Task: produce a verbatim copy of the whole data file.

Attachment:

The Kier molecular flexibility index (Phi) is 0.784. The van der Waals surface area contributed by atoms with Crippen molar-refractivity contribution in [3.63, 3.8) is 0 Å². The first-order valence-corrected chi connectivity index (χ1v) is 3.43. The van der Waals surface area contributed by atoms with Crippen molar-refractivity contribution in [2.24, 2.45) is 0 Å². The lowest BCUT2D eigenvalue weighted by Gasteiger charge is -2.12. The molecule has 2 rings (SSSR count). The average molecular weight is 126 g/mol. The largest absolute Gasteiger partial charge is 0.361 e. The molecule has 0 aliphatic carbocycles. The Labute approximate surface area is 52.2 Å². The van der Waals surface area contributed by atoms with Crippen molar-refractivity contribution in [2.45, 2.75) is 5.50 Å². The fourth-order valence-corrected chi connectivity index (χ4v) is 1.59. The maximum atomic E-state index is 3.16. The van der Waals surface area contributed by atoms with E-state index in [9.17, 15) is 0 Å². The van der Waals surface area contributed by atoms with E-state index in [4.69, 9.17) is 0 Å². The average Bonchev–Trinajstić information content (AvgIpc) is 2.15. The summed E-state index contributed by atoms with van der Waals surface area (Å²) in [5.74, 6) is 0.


The Kier molecular flexibility index (Phi) is 0.784. The van der Waals surface area contributed by atoms with Crippen molar-refractivity contribution in [3.63, 3.8) is 0 Å². The first-order valence-corrected chi connectivity index (χ1v) is 3.43. The van der Waals surface area contributed by atoms with Crippen molar-refractivity contribution in [2.24, 2.45) is 0 Å². The lowest BCUT2D eigenvalue weighted by Gasteiger charge is -2.12. The molecule has 2 rings (SSSR count). The average molecular weight is 126 g/mol. The largest absolute Gasteiger partial charge is 0.361 e. The molecule has 0 aliphatic carbocycles. The Labute approximate surface area is 52.2 Å². The van der Waals surface area contributed by atoms with Crippen molar-refractivity contribution in [2.45, 2.75) is 5.50 Å². The fourth-order valence-corrected chi connectivity index (χ4v) is 1.59. The maximum atomic E-state index is 3.16. The van der Waals surface area contributed by atoms with E-state index in [9.17, 15) is 0 Å². The van der Waals surface area contributed by atoms with E-state index in [4.69, 9.17) is 0 Å². The average Bonchev–Trinajstić information content (AvgIpc) is 2.15. The summed E-state index contributed by atoms with van der Waals surface area (Å²) in [5.74, 6) is 0.